For nearly three decades relations between our nations have been strained. But at this holiday we are reminded of the common humanity that binds us together. Indeed, you will be celebrating your New Year in much the same way that we Americans mark our holidays — by gathering with friends and family, exchanging gifts and stories, and looking to the future with a renewed sense of hope.
Within these celebrations lies the promise of a new day, the promise of opportunity for our children, security for our families, progress for our communities, and peace between nations. Those are shared hopes, those are common dreams.
So in this season of new beginnings I would like to speak clearly to Iran’s leaders. We have serious differences that have grown over time. My administration is now committed to diplomacy that addresses the full range of issues before us, and to pursuing constructive ties among the United States, Iran and the international community. This process will not be advanced by threats. We seek instead engagement that is honest and grounded in mutual respect.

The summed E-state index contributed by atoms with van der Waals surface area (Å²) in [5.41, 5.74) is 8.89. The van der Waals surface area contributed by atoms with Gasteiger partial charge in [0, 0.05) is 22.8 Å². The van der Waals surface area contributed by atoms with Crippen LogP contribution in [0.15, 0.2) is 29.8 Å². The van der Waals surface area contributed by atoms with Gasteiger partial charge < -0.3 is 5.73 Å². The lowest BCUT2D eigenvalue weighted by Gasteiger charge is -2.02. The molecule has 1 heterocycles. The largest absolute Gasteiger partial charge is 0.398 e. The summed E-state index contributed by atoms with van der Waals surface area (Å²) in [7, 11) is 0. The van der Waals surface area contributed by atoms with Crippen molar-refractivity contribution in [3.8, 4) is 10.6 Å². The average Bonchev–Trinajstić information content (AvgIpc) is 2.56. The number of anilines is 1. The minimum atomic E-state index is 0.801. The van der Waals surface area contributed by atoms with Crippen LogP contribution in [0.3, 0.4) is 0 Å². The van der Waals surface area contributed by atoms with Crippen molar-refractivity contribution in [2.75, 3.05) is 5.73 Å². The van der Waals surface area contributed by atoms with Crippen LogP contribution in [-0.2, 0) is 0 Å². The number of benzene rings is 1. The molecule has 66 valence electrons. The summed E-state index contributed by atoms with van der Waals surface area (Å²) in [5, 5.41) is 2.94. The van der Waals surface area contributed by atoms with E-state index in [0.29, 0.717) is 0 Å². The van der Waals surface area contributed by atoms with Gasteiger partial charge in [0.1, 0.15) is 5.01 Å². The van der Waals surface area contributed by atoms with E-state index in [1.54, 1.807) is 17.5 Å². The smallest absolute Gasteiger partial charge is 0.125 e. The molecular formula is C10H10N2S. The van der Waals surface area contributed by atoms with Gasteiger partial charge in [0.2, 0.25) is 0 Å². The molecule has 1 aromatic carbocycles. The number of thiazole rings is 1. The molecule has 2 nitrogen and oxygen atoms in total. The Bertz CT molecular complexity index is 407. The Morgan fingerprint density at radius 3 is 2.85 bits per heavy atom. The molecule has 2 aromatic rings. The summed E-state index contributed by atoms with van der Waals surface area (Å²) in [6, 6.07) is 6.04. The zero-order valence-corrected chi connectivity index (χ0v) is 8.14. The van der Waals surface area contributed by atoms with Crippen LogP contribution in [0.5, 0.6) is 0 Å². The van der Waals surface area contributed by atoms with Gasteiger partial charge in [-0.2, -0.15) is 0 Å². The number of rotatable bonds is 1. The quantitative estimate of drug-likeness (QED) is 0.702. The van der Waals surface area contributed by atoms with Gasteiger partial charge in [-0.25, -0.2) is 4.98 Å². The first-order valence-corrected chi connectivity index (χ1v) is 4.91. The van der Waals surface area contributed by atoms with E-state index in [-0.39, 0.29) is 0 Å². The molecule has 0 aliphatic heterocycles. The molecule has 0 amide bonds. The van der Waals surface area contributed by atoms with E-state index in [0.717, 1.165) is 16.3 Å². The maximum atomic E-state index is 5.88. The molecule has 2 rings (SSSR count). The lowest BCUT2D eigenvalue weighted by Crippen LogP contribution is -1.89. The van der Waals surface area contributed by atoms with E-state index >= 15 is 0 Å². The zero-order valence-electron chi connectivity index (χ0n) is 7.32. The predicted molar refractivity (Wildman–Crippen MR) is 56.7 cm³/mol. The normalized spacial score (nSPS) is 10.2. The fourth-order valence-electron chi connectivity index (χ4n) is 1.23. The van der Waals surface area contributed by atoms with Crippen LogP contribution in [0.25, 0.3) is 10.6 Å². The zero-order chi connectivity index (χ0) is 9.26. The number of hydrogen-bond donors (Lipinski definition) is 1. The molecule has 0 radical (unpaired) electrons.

You, too, have a choice. The United States wants the Islamic Republic of Iran to take its rightful place in the community of nations. You have that right — but it comes with real responsibilities, and that place cannot be reached through terror or arms, but rather through peaceful actions that demonstrate the true greatness of the Iranian people and civilization. And the measure of that greatness is not the capacity to destroy, it is your demonstrated ability to build and create.